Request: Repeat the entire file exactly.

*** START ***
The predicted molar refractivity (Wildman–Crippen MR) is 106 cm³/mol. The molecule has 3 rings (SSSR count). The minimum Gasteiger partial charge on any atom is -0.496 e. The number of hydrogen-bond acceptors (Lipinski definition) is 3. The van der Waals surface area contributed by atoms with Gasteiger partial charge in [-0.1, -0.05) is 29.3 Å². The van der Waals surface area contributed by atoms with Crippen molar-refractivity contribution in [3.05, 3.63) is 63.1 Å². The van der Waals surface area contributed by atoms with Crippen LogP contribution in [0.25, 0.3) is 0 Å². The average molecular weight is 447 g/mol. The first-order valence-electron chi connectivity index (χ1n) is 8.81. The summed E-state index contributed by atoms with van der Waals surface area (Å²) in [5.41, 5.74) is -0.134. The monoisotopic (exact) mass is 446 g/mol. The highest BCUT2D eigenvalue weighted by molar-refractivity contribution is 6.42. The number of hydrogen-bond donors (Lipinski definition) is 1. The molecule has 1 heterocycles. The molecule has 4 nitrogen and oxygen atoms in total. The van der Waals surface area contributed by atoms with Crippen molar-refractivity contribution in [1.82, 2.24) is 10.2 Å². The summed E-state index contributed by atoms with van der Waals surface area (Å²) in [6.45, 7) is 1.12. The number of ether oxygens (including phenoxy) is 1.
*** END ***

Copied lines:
The predicted molar refractivity (Wildman–Crippen MR) is 106 cm³/mol. The molecule has 3 rings (SSSR count). The minimum Gasteiger partial charge on any atom is -0.496 e. The number of hydrogen-bond acceptors (Lipinski definition) is 3. The van der Waals surface area contributed by atoms with Gasteiger partial charge in [-0.1, -0.05) is 29.3 Å². The van der Waals surface area contributed by atoms with Crippen molar-refractivity contribution in [3.05, 3.63) is 63.1 Å². The van der Waals surface area contributed by atoms with Crippen LogP contribution in [0.25, 0.3) is 0 Å². The average molecular weight is 447 g/mol. The first-order valence-electron chi connectivity index (χ1n) is 8.81. The summed E-state index contributed by atoms with van der Waals surface area (Å²) in [5.41, 5.74) is -0.134. The monoisotopic (exact) mass is 446 g/mol. The highest BCUT2D eigenvalue weighted by molar-refractivity contribution is 6.42. The number of hydrogen-bond donors (Lipinski definition) is 1. The molecule has 1 heterocycles. The molecule has 4 nitrogen and oxygen atoms in total. The van der Waals surface area contributed by atoms with Crippen molar-refractivity contribution in [1.82, 2.24) is 10.2 Å². The summed E-state index contributed by atoms with van der Waals surface area (Å²) in [6.45, 7) is 1.12. The number of ether oxygens (including phenoxy) is 1.